When you install a package via
pip install --user ..., any executables get
placed in a special directory specifically for the intended user. Unfortunately,
this location is most likely not included in your user's PATH variable. So for
example if you did
pip3 install --user hatch and then tried to learn more
about your new tool by doing
hatch --help, it would fail to be located.
pybin solves this problem by providing a small CLI, and corresponding API, to locate your Python's user bin and optionally update the user PATH. It supports all major operating systems and does not require elevated privileges!
Fear not, this only modifies the user PATH; the system PATH is never touched nor even looked at!
pybin is distributed on PyPI as a universal wheel and is available on Linux/macOS and Windows and supports Python 2.6-2.7/3.3+ and PyPy.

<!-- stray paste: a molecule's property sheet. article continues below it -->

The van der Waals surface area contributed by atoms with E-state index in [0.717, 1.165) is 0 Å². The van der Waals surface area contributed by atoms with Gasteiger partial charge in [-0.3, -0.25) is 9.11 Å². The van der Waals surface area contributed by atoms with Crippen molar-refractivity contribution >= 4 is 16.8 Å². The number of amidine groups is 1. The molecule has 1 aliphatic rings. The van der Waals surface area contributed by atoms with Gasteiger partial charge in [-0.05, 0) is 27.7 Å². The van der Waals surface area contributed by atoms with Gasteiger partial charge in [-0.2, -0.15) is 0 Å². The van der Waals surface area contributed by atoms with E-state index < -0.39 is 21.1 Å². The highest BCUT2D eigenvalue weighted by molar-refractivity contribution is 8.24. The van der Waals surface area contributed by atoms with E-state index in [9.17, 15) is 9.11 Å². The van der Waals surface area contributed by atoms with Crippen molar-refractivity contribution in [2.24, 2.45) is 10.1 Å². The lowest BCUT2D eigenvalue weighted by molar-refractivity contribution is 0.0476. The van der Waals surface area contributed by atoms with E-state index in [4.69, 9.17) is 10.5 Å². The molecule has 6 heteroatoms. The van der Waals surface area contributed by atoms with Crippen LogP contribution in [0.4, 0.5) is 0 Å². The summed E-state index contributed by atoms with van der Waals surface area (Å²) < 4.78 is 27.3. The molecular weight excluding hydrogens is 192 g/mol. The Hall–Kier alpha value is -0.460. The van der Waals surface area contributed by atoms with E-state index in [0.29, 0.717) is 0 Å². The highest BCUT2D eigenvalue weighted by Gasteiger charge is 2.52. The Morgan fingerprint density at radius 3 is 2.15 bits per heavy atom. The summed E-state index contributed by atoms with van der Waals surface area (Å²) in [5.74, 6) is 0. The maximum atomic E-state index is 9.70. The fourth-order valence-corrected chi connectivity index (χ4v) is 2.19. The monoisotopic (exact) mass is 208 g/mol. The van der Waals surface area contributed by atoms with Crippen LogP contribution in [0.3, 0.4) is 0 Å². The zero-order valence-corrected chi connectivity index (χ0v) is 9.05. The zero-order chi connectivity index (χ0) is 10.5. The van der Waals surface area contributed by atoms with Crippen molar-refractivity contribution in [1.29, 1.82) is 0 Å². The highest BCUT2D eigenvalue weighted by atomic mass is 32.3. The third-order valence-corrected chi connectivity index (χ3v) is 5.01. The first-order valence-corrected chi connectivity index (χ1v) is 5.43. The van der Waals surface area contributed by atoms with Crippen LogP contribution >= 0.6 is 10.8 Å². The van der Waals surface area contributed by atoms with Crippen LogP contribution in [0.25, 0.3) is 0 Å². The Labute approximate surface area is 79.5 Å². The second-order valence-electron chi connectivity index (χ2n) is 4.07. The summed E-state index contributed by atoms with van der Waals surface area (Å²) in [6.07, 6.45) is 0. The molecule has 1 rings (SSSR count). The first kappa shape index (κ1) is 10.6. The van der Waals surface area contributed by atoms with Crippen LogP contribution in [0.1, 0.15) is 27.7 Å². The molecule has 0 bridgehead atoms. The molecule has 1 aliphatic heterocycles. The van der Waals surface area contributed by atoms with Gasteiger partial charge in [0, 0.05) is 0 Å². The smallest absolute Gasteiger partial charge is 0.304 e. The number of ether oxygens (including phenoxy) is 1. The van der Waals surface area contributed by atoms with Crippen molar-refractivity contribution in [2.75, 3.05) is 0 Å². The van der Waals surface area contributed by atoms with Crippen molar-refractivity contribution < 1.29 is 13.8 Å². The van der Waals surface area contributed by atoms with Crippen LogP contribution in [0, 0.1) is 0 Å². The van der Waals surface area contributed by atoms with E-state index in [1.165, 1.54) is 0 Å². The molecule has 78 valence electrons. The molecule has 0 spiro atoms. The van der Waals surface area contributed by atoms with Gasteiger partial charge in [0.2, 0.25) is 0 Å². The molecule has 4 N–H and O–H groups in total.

$ pip install pybin
You may need
sudo. Do NOT use
$ pybin -h Usage: pybin [OPTIONS] COMMAND [ARGS]... Shows the location of the bin directory and whether or not it is in the user PATH. Options: -p, --pypath TEXT An absolute path to a Python executable. --version Show the version and exit. -h, --help Show this message and exit. Commands: put Updates the user PATH
$ pybin put -h Usage: pybin put [OPTIONS] Updates the user PATH. The shell must be restarted for the update to take effect. Options: -p, --pypath TEXT An absolute path to a Python executable. -f, --force Update PATH even if it appears to be correct. -h, --help Show this message and exit.
>>> from pybin import in_path, locate, put_in_path >>> in_path() False >>> locate() 'C:\\Users\\Ofek\\AppData\\Roaming\\Python\\Python36\\Scripts' >>> success = put_in_path()
Use the location pybin shows in concert with this very comprehensive document Java provides: https://www.java.com/en/download/help/path.xml
pybin is distributed under the terms of both
at your option.